Beneficiaries and other interested parties who object to a trustee’s actions, their accountings, or their fees may be entitled to bring suit against the trustee. A court may have the authority to order the trustee to remedy the contested action or compensate the trust for losses caused by the trustee’s bad acts. In many instances, a court may also remove a trustee from their position.
Breach of Fiduciary Duty
A trustee has a fiduciary duty to act in the best interest of the trust. This means that a trustee has a duty of loyalty to the interests of the beneficiaries. A trustee has a duty to keep beneficiaries informed of the status and activity of the trust. Clear and frequent communication between the trustee and beneficiaries may also alleviate tensions, such as a beneficiary’s impatience to receive trust assets. Trustees also should keep thorough records of trust activity and their decisions regarding the trust in case litigation arises. Records of a beneficiary’s consent to a trustee’s decision may be relevant if the beneficiary later sues the trustee. Trustees must treat beneficiaries fairly (but not necessarily equally) and must adhere to the terms of the trust. A trustee should never favor their own interests above the trust and should manage trust assets in good faith. A trustee should never commingle their own assets with trust assets.
Standing to Sue
Whether a particular individual has standing to sue a trustee for a certain reason may vary by jurisdiction, but beneficiaries almost always have standing to sue.
A large part of a trustee’s responsibility is prudently investing the trust funds. Most state laws contain prudent investment standards for trustees. The trust document may also provide rules as to how a trustee should invest and manage trust funds. If a trustee does not adhere to applicable prudent investment standards as set out in the trust and by law, they may be in danger of breaching their fiduciary duty.
Objections to Accountings
Duty to Inform
Trustees may face litigation for a breach of their fiduciary duty to keep beneficiaries reasonably informed if they fail to prepare and send required accountings.
A trustee has a duty to prepare and distribute accountings, which are reports concerning the trust’s assets and debts. Accountings illustrate the flow of money in and out of the trust and the subsequent changes to trust assets. Most states require trustees to prepare accountings annually, although a trustee’s responsibilities under state law and the terms of the trust may differ. Beneficiaries are also entitled to make reasonable requests for accountings or object to accountings. A beneficiary or another interested party may object to an accounting if they believe that it is inaccurate or misleading, or does not meet state law or the trust’s requirements. State law or the trust document may also impose a deadline to object. Objections to accountings may reveal a breach of the trustee’s fiduciary duty, such as by exposing the mismanagement of trust assets.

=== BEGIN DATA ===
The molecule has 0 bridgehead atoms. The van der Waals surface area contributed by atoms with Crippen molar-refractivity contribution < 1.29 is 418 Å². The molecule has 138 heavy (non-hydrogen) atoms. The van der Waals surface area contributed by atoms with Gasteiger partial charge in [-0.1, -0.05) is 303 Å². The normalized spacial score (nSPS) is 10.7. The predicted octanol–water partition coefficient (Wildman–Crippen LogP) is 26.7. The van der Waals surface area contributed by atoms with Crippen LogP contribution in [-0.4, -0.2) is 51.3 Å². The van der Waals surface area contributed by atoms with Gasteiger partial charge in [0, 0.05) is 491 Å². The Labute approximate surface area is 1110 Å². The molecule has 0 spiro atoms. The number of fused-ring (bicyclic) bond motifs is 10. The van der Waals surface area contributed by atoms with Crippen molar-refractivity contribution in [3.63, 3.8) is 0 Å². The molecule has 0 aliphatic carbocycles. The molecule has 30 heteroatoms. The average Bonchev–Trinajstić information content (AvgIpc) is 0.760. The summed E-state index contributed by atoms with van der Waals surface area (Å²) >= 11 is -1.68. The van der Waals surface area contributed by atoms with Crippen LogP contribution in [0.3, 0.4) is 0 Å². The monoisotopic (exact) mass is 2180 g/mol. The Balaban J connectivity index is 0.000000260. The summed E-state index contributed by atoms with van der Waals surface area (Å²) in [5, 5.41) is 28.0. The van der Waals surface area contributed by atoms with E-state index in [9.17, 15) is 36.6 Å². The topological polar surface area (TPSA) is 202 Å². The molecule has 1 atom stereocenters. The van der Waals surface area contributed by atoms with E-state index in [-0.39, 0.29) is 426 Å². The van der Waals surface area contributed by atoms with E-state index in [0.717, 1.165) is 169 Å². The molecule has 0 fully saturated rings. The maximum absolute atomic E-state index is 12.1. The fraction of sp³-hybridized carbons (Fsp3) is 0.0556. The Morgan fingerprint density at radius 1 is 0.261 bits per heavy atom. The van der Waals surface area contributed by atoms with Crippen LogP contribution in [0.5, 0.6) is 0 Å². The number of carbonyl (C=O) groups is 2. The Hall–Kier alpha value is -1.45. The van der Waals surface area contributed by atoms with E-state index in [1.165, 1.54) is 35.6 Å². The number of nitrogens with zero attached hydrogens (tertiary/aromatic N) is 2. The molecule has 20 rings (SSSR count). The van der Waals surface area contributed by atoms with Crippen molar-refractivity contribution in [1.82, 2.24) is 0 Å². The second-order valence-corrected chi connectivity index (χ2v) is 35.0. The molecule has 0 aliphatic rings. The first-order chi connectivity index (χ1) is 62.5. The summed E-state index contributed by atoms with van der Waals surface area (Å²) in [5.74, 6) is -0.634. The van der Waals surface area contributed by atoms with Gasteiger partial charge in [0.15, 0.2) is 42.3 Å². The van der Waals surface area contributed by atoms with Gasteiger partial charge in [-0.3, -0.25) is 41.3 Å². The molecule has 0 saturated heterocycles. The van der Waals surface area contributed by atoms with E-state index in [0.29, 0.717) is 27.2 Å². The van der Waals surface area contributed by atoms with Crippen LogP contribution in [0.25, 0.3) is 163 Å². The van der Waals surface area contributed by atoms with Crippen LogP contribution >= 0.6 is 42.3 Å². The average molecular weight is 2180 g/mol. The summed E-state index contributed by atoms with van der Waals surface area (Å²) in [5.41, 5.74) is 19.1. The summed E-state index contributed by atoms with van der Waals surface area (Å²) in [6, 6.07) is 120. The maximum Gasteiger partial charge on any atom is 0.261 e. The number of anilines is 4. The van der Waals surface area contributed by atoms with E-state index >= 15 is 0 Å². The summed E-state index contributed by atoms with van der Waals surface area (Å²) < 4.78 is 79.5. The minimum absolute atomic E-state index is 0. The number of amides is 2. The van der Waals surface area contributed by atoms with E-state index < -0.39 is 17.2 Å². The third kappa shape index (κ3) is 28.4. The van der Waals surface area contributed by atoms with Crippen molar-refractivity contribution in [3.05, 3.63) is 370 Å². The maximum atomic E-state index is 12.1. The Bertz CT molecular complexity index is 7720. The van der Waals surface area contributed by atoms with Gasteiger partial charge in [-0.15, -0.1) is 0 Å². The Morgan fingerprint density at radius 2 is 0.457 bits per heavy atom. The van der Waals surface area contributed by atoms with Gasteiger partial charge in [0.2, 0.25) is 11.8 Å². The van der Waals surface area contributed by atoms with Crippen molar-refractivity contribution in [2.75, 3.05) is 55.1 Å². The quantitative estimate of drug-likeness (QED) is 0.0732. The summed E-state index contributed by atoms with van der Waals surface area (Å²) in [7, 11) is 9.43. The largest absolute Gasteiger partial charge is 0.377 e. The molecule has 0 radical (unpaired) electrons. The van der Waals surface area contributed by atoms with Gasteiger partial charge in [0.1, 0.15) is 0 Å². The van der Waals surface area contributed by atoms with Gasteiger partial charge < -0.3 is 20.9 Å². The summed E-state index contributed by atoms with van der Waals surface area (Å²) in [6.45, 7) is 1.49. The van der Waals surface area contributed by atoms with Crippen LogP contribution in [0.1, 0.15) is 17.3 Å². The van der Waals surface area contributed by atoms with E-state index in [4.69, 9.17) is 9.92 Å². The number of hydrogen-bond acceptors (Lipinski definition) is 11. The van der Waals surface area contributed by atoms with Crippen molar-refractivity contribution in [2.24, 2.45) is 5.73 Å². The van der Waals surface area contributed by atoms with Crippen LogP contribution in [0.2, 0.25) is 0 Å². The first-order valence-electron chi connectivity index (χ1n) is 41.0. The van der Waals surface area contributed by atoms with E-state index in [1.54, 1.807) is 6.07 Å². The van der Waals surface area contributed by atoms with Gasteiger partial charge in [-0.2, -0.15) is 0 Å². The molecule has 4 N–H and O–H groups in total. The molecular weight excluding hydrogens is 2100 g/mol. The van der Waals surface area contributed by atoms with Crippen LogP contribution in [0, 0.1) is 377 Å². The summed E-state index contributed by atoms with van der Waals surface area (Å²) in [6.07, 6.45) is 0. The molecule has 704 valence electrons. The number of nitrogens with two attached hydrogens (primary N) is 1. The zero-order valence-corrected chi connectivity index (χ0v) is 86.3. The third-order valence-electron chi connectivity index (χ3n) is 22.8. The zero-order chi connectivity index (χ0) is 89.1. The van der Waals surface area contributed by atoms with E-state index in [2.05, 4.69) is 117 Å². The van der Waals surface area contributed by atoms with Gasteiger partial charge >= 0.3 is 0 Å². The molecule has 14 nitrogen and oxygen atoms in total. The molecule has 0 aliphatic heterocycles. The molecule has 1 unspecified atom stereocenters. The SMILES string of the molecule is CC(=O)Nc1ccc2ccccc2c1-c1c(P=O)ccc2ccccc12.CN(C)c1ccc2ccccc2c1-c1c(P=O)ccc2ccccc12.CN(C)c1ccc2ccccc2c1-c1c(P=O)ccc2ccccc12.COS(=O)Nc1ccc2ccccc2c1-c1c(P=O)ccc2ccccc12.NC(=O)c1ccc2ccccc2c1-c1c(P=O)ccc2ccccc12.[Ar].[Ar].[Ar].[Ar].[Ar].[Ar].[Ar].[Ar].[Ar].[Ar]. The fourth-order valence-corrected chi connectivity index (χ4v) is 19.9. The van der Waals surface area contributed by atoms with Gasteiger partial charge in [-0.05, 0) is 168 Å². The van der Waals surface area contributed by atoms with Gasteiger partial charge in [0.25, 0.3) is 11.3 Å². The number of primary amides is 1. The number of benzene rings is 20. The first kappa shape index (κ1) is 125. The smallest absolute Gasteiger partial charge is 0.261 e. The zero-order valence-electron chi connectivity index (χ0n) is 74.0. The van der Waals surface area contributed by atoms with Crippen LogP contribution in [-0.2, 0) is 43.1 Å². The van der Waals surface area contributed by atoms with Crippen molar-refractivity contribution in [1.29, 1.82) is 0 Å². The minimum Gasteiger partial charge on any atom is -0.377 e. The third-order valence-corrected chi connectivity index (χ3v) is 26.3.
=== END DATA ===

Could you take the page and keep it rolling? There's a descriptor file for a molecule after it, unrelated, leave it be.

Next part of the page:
Trustee Fee Disputes
Trustees are entitled to a reasonable fee for their work. State law or the trust document may define what a "reasonable" fee might be. If state law or the trust does not specify a trustee’s fee or gives the trustee some discretion, a trustee may base their fee on the time that they spend administering the trust. If the trustee is a professional (such as a lawyer or accountant) and uses their skills to administer the trust, they may be able to justify a higher fee.
If a beneficiary or another interested party believes that a trustee’s fee is unreasonable, they may be entitled to dispute the fee in court. Evidence that a trustee’s fee is unreasonable may include evidence that the trustee did not spend much time managing the trust in proportion to the fee, that the trust administration was not complicated, or that the trustee does not possess any special skills that benefit the trust. A trustee should keep detailed records of the time and effort spent managing the trust to help them defend against any fee disputes.
Removing a Trustee
If the trust document allows, beneficiaries may have the power to remove a trustee and appoint someone else. Depending on the language of the clause granting authority to the beneficiaries to remove a trustee, they may be able to remove the trustee without cause.
Some state laws allow beneficiaries to agree to remove a trustee for reasons unrelated to a trustee’s bad acts. However, most states allow beneficiaries or other interested parties to ask a court to remove a trustee for bad acts such as gross negligence, bad faith, or a breach of their fiduciary duty. In addition to removal, a court may order a trustee to remedy the breach or compensate the trust for losses that resulted from the breach.